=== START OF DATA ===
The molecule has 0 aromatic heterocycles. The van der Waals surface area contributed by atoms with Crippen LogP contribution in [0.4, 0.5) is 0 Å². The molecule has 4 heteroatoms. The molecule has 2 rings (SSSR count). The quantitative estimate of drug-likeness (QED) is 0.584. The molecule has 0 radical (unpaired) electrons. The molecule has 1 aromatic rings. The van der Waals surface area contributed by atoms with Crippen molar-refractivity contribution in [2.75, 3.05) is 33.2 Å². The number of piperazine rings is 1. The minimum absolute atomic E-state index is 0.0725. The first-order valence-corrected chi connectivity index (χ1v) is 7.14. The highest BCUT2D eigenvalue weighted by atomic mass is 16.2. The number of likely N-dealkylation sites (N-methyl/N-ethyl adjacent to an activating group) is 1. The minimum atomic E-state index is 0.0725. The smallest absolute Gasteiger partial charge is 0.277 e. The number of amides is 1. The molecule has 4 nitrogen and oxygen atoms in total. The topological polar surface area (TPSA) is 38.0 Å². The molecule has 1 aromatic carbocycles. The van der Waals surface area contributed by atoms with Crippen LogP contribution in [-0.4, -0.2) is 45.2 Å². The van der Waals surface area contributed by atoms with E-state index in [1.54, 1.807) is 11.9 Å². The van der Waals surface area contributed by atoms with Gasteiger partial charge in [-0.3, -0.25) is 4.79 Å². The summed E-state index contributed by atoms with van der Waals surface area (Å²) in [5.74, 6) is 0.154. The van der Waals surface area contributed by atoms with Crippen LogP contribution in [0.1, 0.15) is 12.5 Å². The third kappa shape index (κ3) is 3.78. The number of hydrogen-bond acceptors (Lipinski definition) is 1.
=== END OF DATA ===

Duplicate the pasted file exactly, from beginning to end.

The molecule has 0 aromatic heterocycles. The van der Waals surface area contributed by atoms with Crippen LogP contribution in [0.4, 0.5) is 0 Å². The molecule has 4 heteroatoms. The molecule has 2 rings (SSSR count). The quantitative estimate of drug-likeness (QED) is 0.584. The molecule has 0 radical (unpaired) electrons. The molecule has 1 aromatic rings. The van der Waals surface area contributed by atoms with Crippen molar-refractivity contribution in [2.75, 3.05) is 33.2 Å². The number of piperazine rings is 1. The minimum absolute atomic E-state index is 0.0725. The first-order valence-corrected chi connectivity index (χ1v) is 7.14. The highest BCUT2D eigenvalue weighted by atomic mass is 16.2. The number of likely N-dealkylation sites (N-methyl/N-ethyl adjacent to an activating group) is 1. The minimum atomic E-state index is 0.0725. The smallest absolute Gasteiger partial charge is 0.277 e. The number of amides is 1. The molecule has 4 nitrogen and oxygen atoms in total. The topological polar surface area (TPSA) is 38.0 Å². The molecule has 1 aromatic carbocycles. The van der Waals surface area contributed by atoms with Crippen LogP contribution in [-0.4, -0.2) is 45.2 Å². The van der Waals surface area contributed by atoms with E-state index in [1.54, 1.807) is 11.9 Å². The van der Waals surface area contributed by atoms with Gasteiger partial charge in [-0.3, -0.25) is 4.79 Å². The summed E-state index contributed by atoms with van der Waals surface area (Å²) in [5.74, 6) is 0.154. The van der Waals surface area contributed by atoms with Crippen LogP contribution in [0.1, 0.15) is 12.5 Å². The third kappa shape index (κ3) is 3.78. The number of hydrogen-bond acceptors (Lipinski definition) is 1.